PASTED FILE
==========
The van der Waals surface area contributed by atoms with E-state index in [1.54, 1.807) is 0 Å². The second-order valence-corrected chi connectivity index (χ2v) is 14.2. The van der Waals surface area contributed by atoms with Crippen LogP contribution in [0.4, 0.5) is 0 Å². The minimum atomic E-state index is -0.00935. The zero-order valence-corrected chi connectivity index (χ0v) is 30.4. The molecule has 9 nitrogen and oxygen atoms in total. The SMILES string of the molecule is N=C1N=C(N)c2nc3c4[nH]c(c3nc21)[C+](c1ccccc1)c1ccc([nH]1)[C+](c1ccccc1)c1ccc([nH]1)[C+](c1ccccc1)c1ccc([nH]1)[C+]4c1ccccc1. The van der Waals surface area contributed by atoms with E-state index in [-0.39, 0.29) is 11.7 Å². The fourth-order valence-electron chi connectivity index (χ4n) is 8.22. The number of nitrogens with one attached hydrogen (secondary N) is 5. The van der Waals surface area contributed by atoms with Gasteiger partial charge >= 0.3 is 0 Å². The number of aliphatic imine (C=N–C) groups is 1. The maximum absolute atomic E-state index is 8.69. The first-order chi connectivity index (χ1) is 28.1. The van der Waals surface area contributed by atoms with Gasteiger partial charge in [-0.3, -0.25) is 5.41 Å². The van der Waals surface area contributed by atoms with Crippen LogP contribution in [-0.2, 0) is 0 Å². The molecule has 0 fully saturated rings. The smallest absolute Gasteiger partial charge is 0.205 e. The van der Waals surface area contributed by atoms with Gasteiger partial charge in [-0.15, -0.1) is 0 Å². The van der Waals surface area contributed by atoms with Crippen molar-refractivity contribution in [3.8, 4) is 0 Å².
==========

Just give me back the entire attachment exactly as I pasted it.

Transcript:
The van der Waals surface area contributed by atoms with E-state index in [1.54, 1.807) is 0 Å². The second-order valence-corrected chi connectivity index (χ2v) is 14.2. The van der Waals surface area contributed by atoms with Crippen LogP contribution in [0.4, 0.5) is 0 Å². The minimum atomic E-state index is -0.00935. The zero-order valence-corrected chi connectivity index (χ0v) is 30.4. The molecule has 9 nitrogen and oxygen atoms in total. The SMILES string of the molecule is N=C1N=C(N)c2nc3c4[nH]c(c3nc21)[C+](c1ccccc1)c1ccc([nH]1)[C+](c1ccccc1)c1ccc([nH]1)[C+](c1ccccc1)c1ccc([nH]1)[C+]4c1ccccc1. The van der Waals surface area contributed by atoms with E-state index in [-0.39, 0.29) is 11.7 Å². The fourth-order valence-electron chi connectivity index (χ4n) is 8.22. The number of nitrogens with one attached hydrogen (secondary N) is 5. The van der Waals surface area contributed by atoms with Gasteiger partial charge >= 0.3 is 0 Å². The number of aliphatic imine (C=N–C) groups is 1. The maximum absolute atomic E-state index is 8.69. The first-order chi connectivity index (χ1) is 28.1. The van der Waals surface area contributed by atoms with Gasteiger partial charge in [-0.3, -0.25) is 5.41 Å². The van der Waals surface area contributed by atoms with Crippen LogP contribution in [-0.2, 0) is 0 Å². The molecule has 0 fully saturated rings. The smallest absolute Gasteiger partial charge is 0.205 e. The van der Waals surface area contributed by atoms with Gasteiger partial charge in [-0.15, -0.1) is 0 Å². The van der Waals surface area contributed by atoms with Crippen molar-refractivity contribution in [3.8, 4) is 0 Å².